Note from Katie: This guest post by Mike Cushing is the second in a series of three guest posts on Online Master's Degrees. I have mixed feelings about online education, but have reconsidered somewhat based on the arguments I'm publishing here. As I wrote about in "What is College For?", I believe that the full experience of learning and collaborating in a college environment is just as important as the knowledge gained. But these goals shift somewhat at the graduate level... so I'm growing on this subject. Mike is a writer for the University of Florida’s Web Design and Online Communication online master’s degree program.
Choosing a master’s degree program can be a difficult proposition. Choosing an online master’s degree can be even more of a challenge, and for good reason. Online degrees earned a bad rap, since many early online degree programs were offered by for-profit universities focused on pumping out graduates as inexpensively as possible. However, that reputation is changing as traditional universities begin to embrace distance learning and online degrees.
Many top universities have avoided offering online degrees, partially to avoid diluting the value of their degrees by expanding their graduate pools. But mostly, large educational institutions are just slow to adopt new strategies and technologies. But when it comes to graduate education, traditional universities are beginning to realize that their reach should not end at the edge of campus.
So, how can you identify a worthwhile online master’s program?
Look for a Professional Focus
There’s one thing that many online degree programs did right from the start: most placed a premium on professional or vocational training. Modern graduates need skills they can connect directly to the workplace, and traditional universities don’t have the best track record in that regard. Only 11% of business leaders strongly agree that college graduates have the skills to succeed in the workplace.
Those are hardly inspiring numbers for people looking to extend their education with a master’s degree in a field outside of business administration. Which is why choosing a professionally focused degree will be increasingly important – not just a degree with professional curriculum, but one that is at least partially taught by instructors who currently work in the field they’re teaching.
Online degrees are ideal for professions in which industry practices and trends change quickly: fields like business, communications, hospitality and even fields like nursing. Traditional programs have been slow to adapt to these changes, but online master’s degree programs often have the flexibility that professionals need.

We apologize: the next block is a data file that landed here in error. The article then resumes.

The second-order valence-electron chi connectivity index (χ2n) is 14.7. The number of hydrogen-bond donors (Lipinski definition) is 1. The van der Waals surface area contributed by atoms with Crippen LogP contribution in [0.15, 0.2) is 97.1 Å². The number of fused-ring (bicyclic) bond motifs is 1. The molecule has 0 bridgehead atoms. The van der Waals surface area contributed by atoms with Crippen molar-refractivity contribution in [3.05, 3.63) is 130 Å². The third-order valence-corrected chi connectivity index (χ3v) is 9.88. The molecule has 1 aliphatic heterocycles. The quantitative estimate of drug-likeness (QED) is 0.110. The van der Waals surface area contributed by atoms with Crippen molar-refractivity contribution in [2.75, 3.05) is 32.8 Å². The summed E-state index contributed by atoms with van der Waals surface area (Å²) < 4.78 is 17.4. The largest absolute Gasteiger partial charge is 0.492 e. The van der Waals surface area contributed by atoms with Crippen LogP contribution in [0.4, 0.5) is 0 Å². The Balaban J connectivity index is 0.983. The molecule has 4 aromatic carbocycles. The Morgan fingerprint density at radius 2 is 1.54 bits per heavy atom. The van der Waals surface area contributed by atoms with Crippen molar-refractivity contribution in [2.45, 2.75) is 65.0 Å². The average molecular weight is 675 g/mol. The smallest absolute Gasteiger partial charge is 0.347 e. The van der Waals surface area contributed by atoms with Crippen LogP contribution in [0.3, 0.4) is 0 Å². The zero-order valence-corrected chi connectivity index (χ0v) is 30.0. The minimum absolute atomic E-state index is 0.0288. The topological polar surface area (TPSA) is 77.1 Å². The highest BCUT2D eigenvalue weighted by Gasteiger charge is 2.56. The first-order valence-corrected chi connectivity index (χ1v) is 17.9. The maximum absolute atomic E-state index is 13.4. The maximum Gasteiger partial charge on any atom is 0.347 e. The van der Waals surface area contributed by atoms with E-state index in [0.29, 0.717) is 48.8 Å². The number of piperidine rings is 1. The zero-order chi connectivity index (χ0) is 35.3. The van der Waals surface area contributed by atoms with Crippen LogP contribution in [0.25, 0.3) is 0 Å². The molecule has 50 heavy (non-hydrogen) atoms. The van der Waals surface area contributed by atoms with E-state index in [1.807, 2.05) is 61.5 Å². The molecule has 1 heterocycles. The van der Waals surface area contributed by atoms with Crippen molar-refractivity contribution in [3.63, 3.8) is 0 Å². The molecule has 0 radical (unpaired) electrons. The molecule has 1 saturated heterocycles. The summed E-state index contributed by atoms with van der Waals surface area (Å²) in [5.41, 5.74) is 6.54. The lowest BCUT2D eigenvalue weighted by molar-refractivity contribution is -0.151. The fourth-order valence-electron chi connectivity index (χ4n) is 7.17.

As a public relations graduate from the University of Florida, I’ve seen this firsthand. I may have graduated too early, but my classes largely ignored the rise of digital communications. However, I’ve seen how embracing new technologies has empowered universities to deliver real value to students.
I currently work with three online master’s degree programs offered by the University of Florida’s College of Journalism and Communications: master of arts in mass communication degrees specializing in Web Design and Online Communication, Social Media and Global Strategic Communication. Each of these programs embraces a new model of graduate education: true value comes from blending academic tradition with the expertise of working professionals as instructors.
Digital communication has seen tremendous growth as businesses and organizations have embraced new technologies, but it’s still a field grounded in traditional strategies and tactics. A quality master’s degree in communications should lay a theoretical foundation, and then teach students to connect theory with emerging technologies and ever-changing best practices.
Self Learning vs. Feedback Education
Of course, there’s the Internet-sized elephant in the room: these days, many web design and digital marketing skills can be learned on your own. There are countless YouTube tutorials and discussion forums to learn Photoshop tricks or the latest SEO trends. Since the Internet has leveled the educational playing field, why would anyone bother earning a master’s degree that specializes in digital communication?